The pros behind Bandito Brothers have a unique skill set—cofounder and director Scott Waugh is a former stuntman and action commercial director, CEO and creative director Mouse McCoy was a world-class motocross bike racer and then a world-class director and technology entrepreneur, and CTO and director Jacob Rosenberg is a technology geek and was a skateboard filmmaker who never learned what "No" meant. Essentially, they're the perfect storm to create what Waugh calls "an independent studio based in the world of action."
Back in 2006, Waugh and McCoy created Bandito Brothers—the name born out of the ashes of Dust to Glory, a POV documentary about the Baja 1000, where they pioneered their bold and in-your-face approach to filmmaking. They also brought Rosenberg on as partner and over the last six years have amassed other talent to add to their rebel team, including managing director/executive producer Jay Pollak with expertise in the media, technology and finance worlds, COO Max Leitman with his extensive knowledge in the legal field and, most recently, Suzanne Hargrove as the managing director and EP of their commercial division.
"I think that what's unique about our company is that we all had a collective experience of being involved in the film business and having the desire to make movies on our own terms," says Rosenberg. "There was a collision of technology from cameras and postproduction/editorial that happened at the time we started our company, and we were ready to embrace both because we weren't jaded by a specific way of doing things."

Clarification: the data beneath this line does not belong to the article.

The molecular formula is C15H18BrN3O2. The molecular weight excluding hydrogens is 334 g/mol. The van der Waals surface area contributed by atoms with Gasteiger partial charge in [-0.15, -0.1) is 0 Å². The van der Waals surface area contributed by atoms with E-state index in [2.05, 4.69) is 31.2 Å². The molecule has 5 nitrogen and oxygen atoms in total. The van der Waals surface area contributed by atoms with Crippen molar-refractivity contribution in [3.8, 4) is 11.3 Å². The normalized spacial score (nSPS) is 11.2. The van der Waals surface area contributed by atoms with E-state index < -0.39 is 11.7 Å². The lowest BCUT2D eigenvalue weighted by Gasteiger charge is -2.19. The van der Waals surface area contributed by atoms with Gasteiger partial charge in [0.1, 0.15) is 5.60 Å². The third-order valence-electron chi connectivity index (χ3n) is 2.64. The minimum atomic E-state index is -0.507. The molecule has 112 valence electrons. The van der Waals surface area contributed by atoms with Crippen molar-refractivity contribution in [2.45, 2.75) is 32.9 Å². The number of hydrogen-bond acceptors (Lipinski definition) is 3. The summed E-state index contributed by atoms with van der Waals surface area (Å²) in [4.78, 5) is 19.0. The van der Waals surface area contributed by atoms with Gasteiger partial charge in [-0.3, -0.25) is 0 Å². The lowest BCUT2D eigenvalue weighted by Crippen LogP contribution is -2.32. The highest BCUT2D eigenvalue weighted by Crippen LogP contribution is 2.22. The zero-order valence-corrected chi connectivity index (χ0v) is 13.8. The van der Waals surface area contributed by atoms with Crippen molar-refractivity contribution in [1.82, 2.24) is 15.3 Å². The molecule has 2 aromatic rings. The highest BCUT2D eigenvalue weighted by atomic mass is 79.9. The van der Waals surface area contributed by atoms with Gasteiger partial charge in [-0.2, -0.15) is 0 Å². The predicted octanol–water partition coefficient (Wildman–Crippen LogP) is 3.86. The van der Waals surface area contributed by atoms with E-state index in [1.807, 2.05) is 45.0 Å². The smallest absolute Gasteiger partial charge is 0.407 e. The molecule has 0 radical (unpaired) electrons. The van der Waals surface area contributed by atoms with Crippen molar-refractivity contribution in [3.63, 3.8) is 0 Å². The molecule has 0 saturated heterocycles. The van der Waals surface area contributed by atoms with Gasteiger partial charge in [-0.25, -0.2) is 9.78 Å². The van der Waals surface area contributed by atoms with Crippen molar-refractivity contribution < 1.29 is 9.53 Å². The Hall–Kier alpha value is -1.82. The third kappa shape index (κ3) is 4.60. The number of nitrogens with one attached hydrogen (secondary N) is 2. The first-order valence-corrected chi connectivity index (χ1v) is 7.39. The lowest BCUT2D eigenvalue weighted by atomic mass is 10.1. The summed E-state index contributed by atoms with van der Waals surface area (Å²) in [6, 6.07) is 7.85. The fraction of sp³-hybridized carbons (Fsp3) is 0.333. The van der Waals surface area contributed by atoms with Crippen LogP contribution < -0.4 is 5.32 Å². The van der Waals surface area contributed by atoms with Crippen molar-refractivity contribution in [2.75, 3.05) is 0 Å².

Although Rosenberg is quick to downplay what many in the industry call Bandito Brothers' trendsetting ways, it's quite apparent that they have been setting just such trends over the last half decade, from Dust to Glory's use of nine separate shooting formats and frame rates to the almost exclusive use of the Canon EOS 5D Mark II DSLRs for their Navy Seal feature film Act of Valor.
"Four-and-a-half years ago, all of Hollywood thought we were smoking crack when we said we were shooting on a still camera," Waugh said at NAB in April, referring to Act of Valor, which grossed over $70 million domestically this year. Because of the minimalistic bodies of the 5Ds, Bandito Brothers was able to finish post with no visual effects at all, just some painting out of the cameras. Most of the time, since all the operators were suited up to look like soldiers, complete with camouflage camera gear, you couldn't tell if they were holding a gun or a camera.
Since Act of Valor, Bandito Brothers has fallen in love with the 5D Mark II and has tended to keep going back to that camera even as newer digital cameras come out with proven better sensors than the Mark II. As Rosenberg explains it, they have enjoyed the combo of the 5D and Leica lenses, which they recently used again on Blind Judoka, a web series they have been filming for Participant Media's YouTube channel about a blind female judo wrestler training for the 2012 Paralympics.
"We had a really limited and intense shoot, and we needed to go docu-style while still remaining with a cinematic look, even though it was for the web," says Rosenberg. "We really rigged ourselves up good with 5Ds with the R-series Leicas—21-35mm, 35-70mm, 70-210mm and 60mm Macro, to name a few. We also brought one Phantom Miro to shoot some high-speed stuff, but the majority was the 5D, with some 7D for slow-motion."